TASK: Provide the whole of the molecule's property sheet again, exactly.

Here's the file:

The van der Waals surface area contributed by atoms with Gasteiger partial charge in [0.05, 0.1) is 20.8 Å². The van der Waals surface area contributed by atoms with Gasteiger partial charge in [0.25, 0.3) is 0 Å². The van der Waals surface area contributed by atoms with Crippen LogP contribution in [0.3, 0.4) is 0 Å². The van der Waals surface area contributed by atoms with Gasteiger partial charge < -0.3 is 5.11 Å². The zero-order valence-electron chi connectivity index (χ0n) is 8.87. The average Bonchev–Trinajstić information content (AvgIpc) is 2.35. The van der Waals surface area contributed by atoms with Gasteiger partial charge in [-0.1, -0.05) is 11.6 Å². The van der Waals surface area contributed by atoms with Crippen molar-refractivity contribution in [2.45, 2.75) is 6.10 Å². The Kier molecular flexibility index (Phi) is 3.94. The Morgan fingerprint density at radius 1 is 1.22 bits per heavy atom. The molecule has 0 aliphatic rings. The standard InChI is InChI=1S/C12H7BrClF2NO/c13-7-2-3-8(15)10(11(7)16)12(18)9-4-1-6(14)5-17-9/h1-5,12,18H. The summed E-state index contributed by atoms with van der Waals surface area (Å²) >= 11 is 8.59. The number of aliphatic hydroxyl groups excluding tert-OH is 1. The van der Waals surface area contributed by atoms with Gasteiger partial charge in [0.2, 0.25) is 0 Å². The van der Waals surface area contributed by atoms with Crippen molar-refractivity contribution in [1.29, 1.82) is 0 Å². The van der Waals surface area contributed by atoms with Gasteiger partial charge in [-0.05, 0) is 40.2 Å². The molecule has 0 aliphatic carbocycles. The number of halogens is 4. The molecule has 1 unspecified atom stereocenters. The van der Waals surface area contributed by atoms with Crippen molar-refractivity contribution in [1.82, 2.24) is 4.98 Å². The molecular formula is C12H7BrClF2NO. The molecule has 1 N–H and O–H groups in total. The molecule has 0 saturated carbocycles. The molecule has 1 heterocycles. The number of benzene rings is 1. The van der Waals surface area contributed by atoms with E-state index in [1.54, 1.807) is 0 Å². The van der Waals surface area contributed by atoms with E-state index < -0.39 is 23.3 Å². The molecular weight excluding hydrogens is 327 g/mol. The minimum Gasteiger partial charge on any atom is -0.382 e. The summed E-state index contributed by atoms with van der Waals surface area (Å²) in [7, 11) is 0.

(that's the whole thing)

The van der Waals surface area contributed by atoms with Gasteiger partial charge in [0.05, 0.1) is 20.8 Å². The van der Waals surface area contributed by atoms with Gasteiger partial charge in [0.25, 0.3) is 0 Å². The van der Waals surface area contributed by atoms with Crippen LogP contribution in [0.3, 0.4) is 0 Å². The van der Waals surface area contributed by atoms with Gasteiger partial charge < -0.3 is 5.11 Å². The zero-order valence-electron chi connectivity index (χ0n) is 8.87. The average Bonchev–Trinajstić information content (AvgIpc) is 2.35. The van der Waals surface area contributed by atoms with Gasteiger partial charge in [-0.1, -0.05) is 11.6 Å². The van der Waals surface area contributed by atoms with Crippen molar-refractivity contribution in [2.45, 2.75) is 6.10 Å². The Kier molecular flexibility index (Phi) is 3.94. The Morgan fingerprint density at radius 1 is 1.22 bits per heavy atom. The molecule has 0 aliphatic rings. The standard InChI is InChI=1S/C12H7BrClF2NO/c13-7-2-3-8(15)10(11(7)16)12(18)9-4-1-6(14)5-17-9/h1-5,12,18H. The summed E-state index contributed by atoms with van der Waals surface area (Å²) >= 11 is 8.59. The number of aliphatic hydroxyl groups excluding tert-OH is 1. The van der Waals surface area contributed by atoms with Gasteiger partial charge in [0.2, 0.25) is 0 Å². The van der Waals surface area contributed by atoms with Crippen molar-refractivity contribution in [1.29, 1.82) is 0 Å². The van der Waals surface area contributed by atoms with Gasteiger partial charge in [-0.05, 0) is 40.2 Å². The molecule has 0 aliphatic carbocycles. The number of halogens is 4. The molecule has 1 unspecified atom stereocenters. The van der Waals surface area contributed by atoms with Crippen molar-refractivity contribution in [1.82, 2.24) is 4.98 Å². The molecular formula is C12H7BrClF2NO. The molecule has 1 N–H and O–H groups in total. The molecule has 0 saturated carbocycles. The molecule has 1 heterocycles. The number of benzene rings is 1. The van der Waals surface area contributed by atoms with E-state index in [1.54, 1.807) is 0 Å². The van der Waals surface area contributed by atoms with E-state index < -0.39 is 23.3 Å². The molecular weight excluding hydrogens is 327 g/mol. The minimum Gasteiger partial charge on any atom is -0.382 e. The summed E-state index contributed by atoms with van der Waals surface area (Å²) in [7, 11) is 0.